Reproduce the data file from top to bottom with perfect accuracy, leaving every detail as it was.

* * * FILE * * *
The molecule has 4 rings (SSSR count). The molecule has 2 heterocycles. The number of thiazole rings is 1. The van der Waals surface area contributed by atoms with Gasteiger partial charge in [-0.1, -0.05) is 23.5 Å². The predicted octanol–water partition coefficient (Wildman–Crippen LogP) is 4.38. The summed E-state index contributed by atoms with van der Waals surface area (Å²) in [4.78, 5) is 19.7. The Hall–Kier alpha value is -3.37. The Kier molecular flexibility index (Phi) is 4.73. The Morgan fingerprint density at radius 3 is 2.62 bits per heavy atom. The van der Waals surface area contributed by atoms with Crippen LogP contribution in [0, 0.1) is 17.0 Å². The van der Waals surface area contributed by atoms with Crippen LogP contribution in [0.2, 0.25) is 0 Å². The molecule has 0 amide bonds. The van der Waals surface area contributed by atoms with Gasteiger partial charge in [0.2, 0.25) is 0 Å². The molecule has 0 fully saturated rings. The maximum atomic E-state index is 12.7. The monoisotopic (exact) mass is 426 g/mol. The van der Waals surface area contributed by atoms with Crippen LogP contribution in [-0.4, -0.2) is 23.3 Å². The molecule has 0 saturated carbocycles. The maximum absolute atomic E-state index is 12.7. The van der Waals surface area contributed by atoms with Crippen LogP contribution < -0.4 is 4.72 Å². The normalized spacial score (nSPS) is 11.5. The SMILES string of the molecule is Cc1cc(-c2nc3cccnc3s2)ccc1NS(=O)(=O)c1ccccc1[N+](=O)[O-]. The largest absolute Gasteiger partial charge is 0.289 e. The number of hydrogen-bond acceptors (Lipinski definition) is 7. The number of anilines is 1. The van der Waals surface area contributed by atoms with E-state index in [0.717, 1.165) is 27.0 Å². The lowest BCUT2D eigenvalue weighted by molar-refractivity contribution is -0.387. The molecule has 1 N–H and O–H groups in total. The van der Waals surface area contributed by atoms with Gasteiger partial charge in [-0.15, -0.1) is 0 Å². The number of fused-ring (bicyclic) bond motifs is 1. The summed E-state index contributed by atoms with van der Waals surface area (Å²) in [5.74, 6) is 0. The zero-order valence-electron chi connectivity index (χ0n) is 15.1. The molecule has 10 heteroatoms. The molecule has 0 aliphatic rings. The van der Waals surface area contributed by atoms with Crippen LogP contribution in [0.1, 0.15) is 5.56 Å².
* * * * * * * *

The molecule has 4 rings (SSSR count). The molecule has 2 heterocycles. The number of thiazole rings is 1. The van der Waals surface area contributed by atoms with Gasteiger partial charge in [-0.1, -0.05) is 23.5 Å². The predicted octanol–water partition coefficient (Wildman–Crippen LogP) is 4.38. The summed E-state index contributed by atoms with van der Waals surface area (Å²) in [4.78, 5) is 19.7. The Hall–Kier alpha value is -3.37. The Kier molecular flexibility index (Phi) is 4.73. The Morgan fingerprint density at radius 3 is 2.62 bits per heavy atom. The van der Waals surface area contributed by atoms with Crippen LogP contribution in [0, 0.1) is 17.0 Å². The van der Waals surface area contributed by atoms with Crippen LogP contribution in [0.2, 0.25) is 0 Å². The molecule has 0 amide bonds. The van der Waals surface area contributed by atoms with Gasteiger partial charge in [0.2, 0.25) is 0 Å². The molecule has 0 fully saturated rings. The maximum atomic E-state index is 12.7. The monoisotopic (exact) mass is 426 g/mol. The van der Waals surface area contributed by atoms with Crippen LogP contribution in [-0.4, -0.2) is 23.3 Å². The molecule has 0 saturated carbocycles. The maximum absolute atomic E-state index is 12.7. The van der Waals surface area contributed by atoms with Crippen LogP contribution < -0.4 is 4.72 Å². The normalized spacial score (nSPS) is 11.5. The SMILES string of the molecule is Cc1cc(-c2nc3cccnc3s2)ccc1NS(=O)(=O)c1ccccc1[N+](=O)[O-]. The largest absolute Gasteiger partial charge is 0.289 e. The number of hydrogen-bond acceptors (Lipinski definition) is 7. The number of anilines is 1. The van der Waals surface area contributed by atoms with E-state index in [0.717, 1.165) is 27.0 Å². The lowest BCUT2D eigenvalue weighted by molar-refractivity contribution is -0.387. The molecule has 1 N–H and O–H groups in total. The van der Waals surface area contributed by atoms with Gasteiger partial charge in [-0.15, -0.1) is 0 Å². The number of fused-ring (bicyclic) bond motifs is 1. The summed E-state index contributed by atoms with van der Waals surface area (Å²) in [5.74, 6) is 0. The zero-order valence-electron chi connectivity index (χ0n) is 15.1. The molecule has 10 heteroatoms. The molecule has 0 aliphatic rings. The van der Waals surface area contributed by atoms with Crippen LogP contribution in [0.1, 0.15) is 5.56 Å².